Harden's survey result
“Perfect, high-quality Spanish food”, “well presented by personal and engaging staff” win only the highest praise for this little but “really lively” and “fun” pintxos and tapas bar near Marble Arch (which, as well as a counter by the open kitchen, also has a couple of tables at the back). “Possibly a bit noisy” is the closest any reporter comes to a criticism. Sibling to nearby Lurra, it is named after the Basque for San Sebastian, the region’s culinary mecca.
“Exceptional pintxos and tapas” have earned a cult following for this “buzzy” Basque outfit near Marble Arch, sibling to nearby Lurra. “One of the better Spanish restaurants in the capital” – “sit at the bar around the open kitchen to watch the chefs at work” (or there are a couple of tables in the small rear space). “The wine list is also extensive and intriguing”.
“Sensational” Basque tapas (Donostia = San Sebastián) – “true to the region and featuring seasonal specials” – win ongoing acclaim for this “casual” bar, arranged around an open kitchen, whose “enthusiastic” owners also run nearby Lurra. “Sitting outside on a summer’s evening feels like another world from the hectic hellhole that is Marble Arch”.
“Simply amazing” and “authentic” Basque tapa/pintxos are dished up by “really helpful” and “knowledgeable” staff at this “stylish yet informal” fixture, “in a quiet corner north of Marble Arch”. See also Lurra.
Near Marble Arch, a small but bright tapas bar/restaurant which draws its inspiration from San Sebastian, and whose small dishes generally impressed on our early-days visit.
We've never been too much troubled by 'authenticity'. That pan-fried fish you washed down with a bottle of local plonk in some idyllic Aegean port is never going to taste the same as the 'same' meal consumed in, say, a Bermondsey back street bistro. It's not even anything to do with the availability or freshness of the fish: clever people have proved that even the crockery you eat off affects your perception of taste, so transform the whole environment and you can safely assume that taste totally transforms too.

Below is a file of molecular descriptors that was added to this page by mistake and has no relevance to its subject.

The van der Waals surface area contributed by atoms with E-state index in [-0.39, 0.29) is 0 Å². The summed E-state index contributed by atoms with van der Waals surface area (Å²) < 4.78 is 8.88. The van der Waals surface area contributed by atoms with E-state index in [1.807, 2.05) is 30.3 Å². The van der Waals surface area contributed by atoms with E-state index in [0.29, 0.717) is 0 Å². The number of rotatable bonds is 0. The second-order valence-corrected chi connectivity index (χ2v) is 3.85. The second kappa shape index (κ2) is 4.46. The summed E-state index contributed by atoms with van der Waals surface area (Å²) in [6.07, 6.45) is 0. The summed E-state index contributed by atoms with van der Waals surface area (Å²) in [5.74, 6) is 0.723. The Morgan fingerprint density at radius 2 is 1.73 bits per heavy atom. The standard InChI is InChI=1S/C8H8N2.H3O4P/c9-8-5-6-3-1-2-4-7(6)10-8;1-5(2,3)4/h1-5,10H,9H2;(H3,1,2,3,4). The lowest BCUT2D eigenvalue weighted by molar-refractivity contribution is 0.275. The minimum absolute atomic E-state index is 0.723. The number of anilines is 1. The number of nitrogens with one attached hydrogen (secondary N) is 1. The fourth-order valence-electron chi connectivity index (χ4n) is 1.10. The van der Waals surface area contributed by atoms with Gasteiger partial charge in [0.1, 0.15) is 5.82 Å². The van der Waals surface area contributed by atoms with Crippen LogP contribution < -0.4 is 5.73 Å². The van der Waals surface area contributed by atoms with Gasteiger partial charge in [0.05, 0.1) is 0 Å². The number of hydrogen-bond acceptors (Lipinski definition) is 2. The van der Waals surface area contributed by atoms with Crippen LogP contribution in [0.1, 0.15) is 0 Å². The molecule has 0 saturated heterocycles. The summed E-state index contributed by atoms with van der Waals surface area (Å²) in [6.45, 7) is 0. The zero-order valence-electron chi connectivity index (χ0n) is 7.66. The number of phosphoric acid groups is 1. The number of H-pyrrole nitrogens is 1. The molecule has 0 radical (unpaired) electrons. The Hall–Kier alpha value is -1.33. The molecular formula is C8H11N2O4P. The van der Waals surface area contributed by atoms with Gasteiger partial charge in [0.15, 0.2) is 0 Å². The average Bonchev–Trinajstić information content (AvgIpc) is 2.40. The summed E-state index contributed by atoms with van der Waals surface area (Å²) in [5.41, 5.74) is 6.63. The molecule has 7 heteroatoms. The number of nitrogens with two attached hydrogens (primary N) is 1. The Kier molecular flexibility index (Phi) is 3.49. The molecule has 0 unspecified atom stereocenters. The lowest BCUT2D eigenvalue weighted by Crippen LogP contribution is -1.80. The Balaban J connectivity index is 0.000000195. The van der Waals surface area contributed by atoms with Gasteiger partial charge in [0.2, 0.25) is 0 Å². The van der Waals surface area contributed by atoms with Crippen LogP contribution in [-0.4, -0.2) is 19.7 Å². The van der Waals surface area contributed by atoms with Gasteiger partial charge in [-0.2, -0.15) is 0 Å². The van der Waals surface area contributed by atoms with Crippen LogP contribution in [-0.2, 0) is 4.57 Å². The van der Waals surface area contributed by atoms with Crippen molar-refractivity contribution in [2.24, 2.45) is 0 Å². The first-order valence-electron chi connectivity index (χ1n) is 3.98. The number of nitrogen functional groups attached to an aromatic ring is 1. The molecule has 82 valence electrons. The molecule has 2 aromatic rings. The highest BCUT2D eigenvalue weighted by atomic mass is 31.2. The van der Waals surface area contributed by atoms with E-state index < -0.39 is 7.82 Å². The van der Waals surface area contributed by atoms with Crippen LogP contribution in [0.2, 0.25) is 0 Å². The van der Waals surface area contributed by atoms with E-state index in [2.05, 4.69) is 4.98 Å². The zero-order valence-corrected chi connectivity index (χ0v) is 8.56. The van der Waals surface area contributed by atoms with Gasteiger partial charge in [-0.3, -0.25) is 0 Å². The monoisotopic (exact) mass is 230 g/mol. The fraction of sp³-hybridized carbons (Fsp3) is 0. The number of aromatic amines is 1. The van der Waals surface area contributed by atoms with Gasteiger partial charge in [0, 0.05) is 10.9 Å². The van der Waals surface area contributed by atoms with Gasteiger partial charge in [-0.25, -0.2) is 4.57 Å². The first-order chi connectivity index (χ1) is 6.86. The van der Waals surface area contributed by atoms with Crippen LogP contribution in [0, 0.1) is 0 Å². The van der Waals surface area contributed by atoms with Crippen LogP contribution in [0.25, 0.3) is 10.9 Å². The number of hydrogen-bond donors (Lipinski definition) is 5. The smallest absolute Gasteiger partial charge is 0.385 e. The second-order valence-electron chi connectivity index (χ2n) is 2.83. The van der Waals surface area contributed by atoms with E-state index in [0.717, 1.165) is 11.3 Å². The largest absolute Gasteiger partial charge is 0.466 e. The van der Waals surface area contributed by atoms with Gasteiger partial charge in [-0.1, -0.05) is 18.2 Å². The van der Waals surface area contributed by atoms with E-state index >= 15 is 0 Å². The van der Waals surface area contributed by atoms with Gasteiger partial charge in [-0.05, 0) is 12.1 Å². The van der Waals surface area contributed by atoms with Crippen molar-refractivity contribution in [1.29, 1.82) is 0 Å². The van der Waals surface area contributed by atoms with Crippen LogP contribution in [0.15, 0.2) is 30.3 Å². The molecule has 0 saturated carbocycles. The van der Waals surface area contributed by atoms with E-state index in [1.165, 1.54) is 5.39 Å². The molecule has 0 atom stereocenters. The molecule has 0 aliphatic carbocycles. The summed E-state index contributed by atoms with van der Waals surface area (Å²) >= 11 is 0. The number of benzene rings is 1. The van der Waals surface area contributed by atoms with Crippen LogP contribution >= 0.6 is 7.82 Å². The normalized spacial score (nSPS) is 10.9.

This musing is inspired by a visit to a new restaurant in 'Portman Village' (homage to 'Marylebone Village', presumably), near Marble Arch. It's called Donostia, which is we all know is another name for San Sebastian. So it's all about like-being-in-San-Sebastian? Right?
Well, as it happens, we went there once. Rained a lot. And as much as we can recall, the eating places we stumbled into were all very informal, and to that extent didn't have a great deal in common with the bright but fairly conventionally laid out bar/restaurant-style operation we encountered in W1. But perhaps that's because we were tourists in San Sebastian. And so in a particular part of town, and with a susceptibility for the easy and obvious. Does our weekend's experience a few years ago define 'authentic' today? Could it? Who's to say?
Would a 'real' San Sebastian operation offer, say, a very good tarte au citron, very much Ã la franÃ§aise, as we enjoyed in Portman Village. We suspect not. But it did nothing to spoil a meal in which the small savoury dishes had almost all been very tasty. Txipirones certainly sounds authentic enough, and this dish of spicy, crispy squid was particularly good. We also enjoyed Usoa - pigeon with peas and pancetta. Pigeon is an acquired taste, and not one that always works for us, but here it was something of triumph (if not for a guest, who found it 'a bit too gamey').
So, authentic or not, this is an establishment we much enjoyed visiting. At the end we found ourself talking to one of the proprietors, who was pretty obviously English. So, we asked about the others. We're a group of friends who just got swept away by a visit to San Sebastian, she said. So the others aren't from San Sebastian, or even from Barcelona? Er, no. They're from Poland, you know'
10 Seymour Pl, London, W1H 7ND
lunch 12.30 pm - 3 pm, dinner 6 pm - 11 pm, Sun 9 pm
Last orders: 11 pm